An ongoing study on Zoom, Iwasaki read stories to children and analyzed their responses to specific questions and scenarios. She was particularly interested in studying the “behavior of lapses”. For example, if a parent tells their child that they don’t want anything on the floor, the child may instead of taking their belongings, pile them on their bed, so there’s technically nothing on the floor. Applying these insights to technology, Iwasaki sees flawed behavior as a way to design precise algorithms for information processing.
“Understanding the behavior of flaws in children can provide an understanding of how computers find flaws in code,” she says.
Working with children and studying how they learn also largely influenced Iwasaki’s senior thesis topic, where she looks at how technology is used for educational purposes, on Augmented Reality. What is the focus and how it can be implemented in a better way to enhance learning. She understands that the use of technology in the service of education has great potential, although much work remains to be done.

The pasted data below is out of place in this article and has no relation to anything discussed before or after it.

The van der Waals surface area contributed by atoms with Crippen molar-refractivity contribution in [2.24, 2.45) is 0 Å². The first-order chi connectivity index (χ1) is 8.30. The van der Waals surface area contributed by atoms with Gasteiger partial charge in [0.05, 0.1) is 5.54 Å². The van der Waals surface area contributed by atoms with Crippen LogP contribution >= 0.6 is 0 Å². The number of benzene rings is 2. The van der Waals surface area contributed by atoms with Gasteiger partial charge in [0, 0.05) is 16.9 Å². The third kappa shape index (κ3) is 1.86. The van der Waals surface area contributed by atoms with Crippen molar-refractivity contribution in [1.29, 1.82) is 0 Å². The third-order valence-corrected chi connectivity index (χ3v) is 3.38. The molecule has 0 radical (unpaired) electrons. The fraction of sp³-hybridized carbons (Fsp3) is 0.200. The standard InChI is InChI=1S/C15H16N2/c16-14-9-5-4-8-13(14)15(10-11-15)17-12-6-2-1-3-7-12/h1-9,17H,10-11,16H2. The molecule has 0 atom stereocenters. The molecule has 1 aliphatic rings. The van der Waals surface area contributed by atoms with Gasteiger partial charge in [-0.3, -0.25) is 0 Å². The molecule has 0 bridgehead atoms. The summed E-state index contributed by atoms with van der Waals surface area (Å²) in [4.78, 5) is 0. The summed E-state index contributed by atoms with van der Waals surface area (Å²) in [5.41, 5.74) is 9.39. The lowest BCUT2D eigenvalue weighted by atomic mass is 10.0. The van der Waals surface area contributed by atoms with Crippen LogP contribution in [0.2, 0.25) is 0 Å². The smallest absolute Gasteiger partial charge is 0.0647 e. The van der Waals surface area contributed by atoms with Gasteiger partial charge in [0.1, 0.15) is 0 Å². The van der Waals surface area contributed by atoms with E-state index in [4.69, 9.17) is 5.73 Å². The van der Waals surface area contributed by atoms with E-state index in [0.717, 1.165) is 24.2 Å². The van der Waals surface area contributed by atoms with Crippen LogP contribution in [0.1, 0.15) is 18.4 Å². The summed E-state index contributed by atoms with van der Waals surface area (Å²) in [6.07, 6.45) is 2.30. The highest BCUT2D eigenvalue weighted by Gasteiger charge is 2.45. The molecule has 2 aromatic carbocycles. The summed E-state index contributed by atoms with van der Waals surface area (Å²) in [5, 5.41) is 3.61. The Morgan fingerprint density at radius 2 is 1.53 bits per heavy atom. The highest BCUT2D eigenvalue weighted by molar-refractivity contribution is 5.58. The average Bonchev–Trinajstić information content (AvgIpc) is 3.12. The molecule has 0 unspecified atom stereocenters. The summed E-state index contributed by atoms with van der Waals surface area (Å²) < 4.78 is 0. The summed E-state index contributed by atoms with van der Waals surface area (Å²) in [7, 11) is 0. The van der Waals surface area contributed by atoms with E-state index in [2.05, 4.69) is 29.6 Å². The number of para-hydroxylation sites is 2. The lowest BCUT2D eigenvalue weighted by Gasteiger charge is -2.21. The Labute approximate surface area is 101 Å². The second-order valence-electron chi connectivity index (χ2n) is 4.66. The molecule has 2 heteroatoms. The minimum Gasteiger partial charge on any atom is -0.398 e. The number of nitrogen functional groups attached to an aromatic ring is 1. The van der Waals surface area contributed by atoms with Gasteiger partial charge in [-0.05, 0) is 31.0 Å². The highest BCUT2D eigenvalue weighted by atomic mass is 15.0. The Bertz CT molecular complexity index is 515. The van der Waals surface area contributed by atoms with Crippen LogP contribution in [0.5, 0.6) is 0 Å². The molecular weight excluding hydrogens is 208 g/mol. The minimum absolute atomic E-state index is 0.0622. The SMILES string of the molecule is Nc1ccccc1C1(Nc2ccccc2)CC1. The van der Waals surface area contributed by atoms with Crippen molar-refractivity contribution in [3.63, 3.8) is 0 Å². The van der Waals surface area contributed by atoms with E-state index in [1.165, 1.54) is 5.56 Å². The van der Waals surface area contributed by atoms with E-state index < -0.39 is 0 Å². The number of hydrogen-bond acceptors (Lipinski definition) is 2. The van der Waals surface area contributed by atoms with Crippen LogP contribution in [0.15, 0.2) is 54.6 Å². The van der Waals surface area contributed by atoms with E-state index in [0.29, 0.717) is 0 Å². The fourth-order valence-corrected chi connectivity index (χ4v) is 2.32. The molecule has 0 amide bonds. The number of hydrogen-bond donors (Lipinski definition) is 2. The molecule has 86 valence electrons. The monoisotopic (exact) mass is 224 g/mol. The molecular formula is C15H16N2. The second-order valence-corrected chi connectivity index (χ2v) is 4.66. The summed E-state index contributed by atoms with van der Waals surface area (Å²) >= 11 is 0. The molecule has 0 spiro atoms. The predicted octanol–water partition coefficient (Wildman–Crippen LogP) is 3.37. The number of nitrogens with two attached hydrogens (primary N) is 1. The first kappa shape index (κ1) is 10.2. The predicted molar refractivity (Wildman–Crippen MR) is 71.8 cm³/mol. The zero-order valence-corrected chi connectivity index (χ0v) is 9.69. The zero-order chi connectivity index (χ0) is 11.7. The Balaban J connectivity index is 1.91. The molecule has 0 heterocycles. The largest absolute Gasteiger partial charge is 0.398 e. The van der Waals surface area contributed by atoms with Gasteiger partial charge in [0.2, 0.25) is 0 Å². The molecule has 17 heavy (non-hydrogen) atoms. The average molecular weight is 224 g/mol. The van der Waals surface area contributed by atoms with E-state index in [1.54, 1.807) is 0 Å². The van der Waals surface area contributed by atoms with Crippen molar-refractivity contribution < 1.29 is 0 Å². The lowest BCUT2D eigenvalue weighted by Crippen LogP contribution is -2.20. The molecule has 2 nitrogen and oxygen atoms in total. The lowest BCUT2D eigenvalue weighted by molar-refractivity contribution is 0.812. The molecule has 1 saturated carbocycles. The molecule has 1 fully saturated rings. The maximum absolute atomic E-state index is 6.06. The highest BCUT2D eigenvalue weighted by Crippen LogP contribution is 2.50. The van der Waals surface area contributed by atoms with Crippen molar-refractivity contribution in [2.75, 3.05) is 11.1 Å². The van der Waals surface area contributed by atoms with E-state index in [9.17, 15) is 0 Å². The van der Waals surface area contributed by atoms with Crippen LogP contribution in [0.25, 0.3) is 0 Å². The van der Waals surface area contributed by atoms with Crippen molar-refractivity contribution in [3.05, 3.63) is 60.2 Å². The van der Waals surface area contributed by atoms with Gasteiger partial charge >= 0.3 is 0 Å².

Iwasaki is also committed to helping other students navigate their MIT experience, as she is an associate mentor to first-year students through MIT’s First Year Office. She sees the role as an opportunity to connect with fellow undergraduates and help them explore their interests. Most recently, she became an associate advisor for particular design majors, she had a 4.02A in her first year under prof. “It has been very rewarding for me to share my experiences and help with first year guidance,” she says.
Looking ahead, Iwasaki hopes to continue studying cognition and its applications to technology and design. In particular, she wants to take a closer look at her thesis topic, focusing on education, and using her background in cognition to inform future designs for more effective learning platforms.
“While it sometimes feels awkward to make a chair in one class to analyze nematode neurons in another, I feel fortunate to have had the opportunity to explore both worlds, and to learn and design for education.” Being able to bridge them through study,” she says.